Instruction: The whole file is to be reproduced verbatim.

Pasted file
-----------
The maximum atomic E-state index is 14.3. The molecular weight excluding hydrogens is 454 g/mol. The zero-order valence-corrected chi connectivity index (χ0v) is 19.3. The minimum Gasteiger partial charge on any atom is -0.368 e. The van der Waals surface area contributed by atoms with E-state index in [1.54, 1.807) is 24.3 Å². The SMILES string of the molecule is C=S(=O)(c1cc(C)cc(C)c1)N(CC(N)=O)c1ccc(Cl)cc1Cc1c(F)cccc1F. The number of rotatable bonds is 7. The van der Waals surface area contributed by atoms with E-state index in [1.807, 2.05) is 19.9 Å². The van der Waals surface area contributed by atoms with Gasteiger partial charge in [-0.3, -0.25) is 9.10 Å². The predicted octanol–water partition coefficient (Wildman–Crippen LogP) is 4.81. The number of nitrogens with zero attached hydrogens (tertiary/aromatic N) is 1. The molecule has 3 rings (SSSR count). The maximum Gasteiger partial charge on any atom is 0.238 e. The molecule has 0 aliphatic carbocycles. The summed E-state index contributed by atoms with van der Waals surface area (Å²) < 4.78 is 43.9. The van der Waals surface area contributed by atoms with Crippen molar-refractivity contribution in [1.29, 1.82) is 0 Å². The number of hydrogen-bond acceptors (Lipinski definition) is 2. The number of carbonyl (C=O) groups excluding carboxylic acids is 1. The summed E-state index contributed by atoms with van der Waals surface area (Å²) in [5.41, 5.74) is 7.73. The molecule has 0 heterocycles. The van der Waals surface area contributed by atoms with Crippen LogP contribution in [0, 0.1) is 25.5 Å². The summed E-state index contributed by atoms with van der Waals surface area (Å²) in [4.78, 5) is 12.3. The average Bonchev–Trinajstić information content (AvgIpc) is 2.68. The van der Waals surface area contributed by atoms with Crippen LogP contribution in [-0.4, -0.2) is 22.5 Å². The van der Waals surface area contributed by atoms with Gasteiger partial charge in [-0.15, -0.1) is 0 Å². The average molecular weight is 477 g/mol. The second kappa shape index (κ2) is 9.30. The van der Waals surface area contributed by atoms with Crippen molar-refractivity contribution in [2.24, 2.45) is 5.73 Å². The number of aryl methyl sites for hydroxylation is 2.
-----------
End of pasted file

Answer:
The maximum atomic E-state index is 14.3. The molecular weight excluding hydrogens is 454 g/mol. The zero-order valence-corrected chi connectivity index (χ0v) is 19.3. The minimum Gasteiger partial charge on any atom is -0.368 e. The van der Waals surface area contributed by atoms with E-state index in [1.54, 1.807) is 24.3 Å². The SMILES string of the molecule is C=S(=O)(c1cc(C)cc(C)c1)N(CC(N)=O)c1ccc(Cl)cc1Cc1c(F)cccc1F. The number of rotatable bonds is 7. The van der Waals surface area contributed by atoms with E-state index in [1.807, 2.05) is 19.9 Å². The van der Waals surface area contributed by atoms with Gasteiger partial charge in [-0.3, -0.25) is 9.10 Å². The predicted octanol–water partition coefficient (Wildman–Crippen LogP) is 4.81. The number of nitrogens with zero attached hydrogens (tertiary/aromatic N) is 1. The molecule has 3 rings (SSSR count). The maximum Gasteiger partial charge on any atom is 0.238 e. The molecule has 0 aliphatic carbocycles. The summed E-state index contributed by atoms with van der Waals surface area (Å²) < 4.78 is 43.9. The van der Waals surface area contributed by atoms with Crippen molar-refractivity contribution in [1.29, 1.82) is 0 Å². The number of hydrogen-bond acceptors (Lipinski definition) is 2. The number of carbonyl (C=O) groups excluding carboxylic acids is 1. The summed E-state index contributed by atoms with van der Waals surface area (Å²) in [5.41, 5.74) is 7.73. The molecule has 0 heterocycles. The van der Waals surface area contributed by atoms with Crippen LogP contribution in [0, 0.1) is 25.5 Å². The summed E-state index contributed by atoms with van der Waals surface area (Å²) in [4.78, 5) is 12.3. The average Bonchev–Trinajstić information content (AvgIpc) is 2.68. The van der Waals surface area contributed by atoms with Crippen LogP contribution in [-0.4, -0.2) is 22.5 Å². The van der Waals surface area contributed by atoms with Gasteiger partial charge in [-0.15, -0.1) is 0 Å². The average molecular weight is 477 g/mol. The second kappa shape index (κ2) is 9.30. The van der Waals surface area contributed by atoms with Crippen molar-refractivity contribution in [2.24, 2.45) is 5.73 Å². The number of aryl methyl sites for hydroxylation is 2.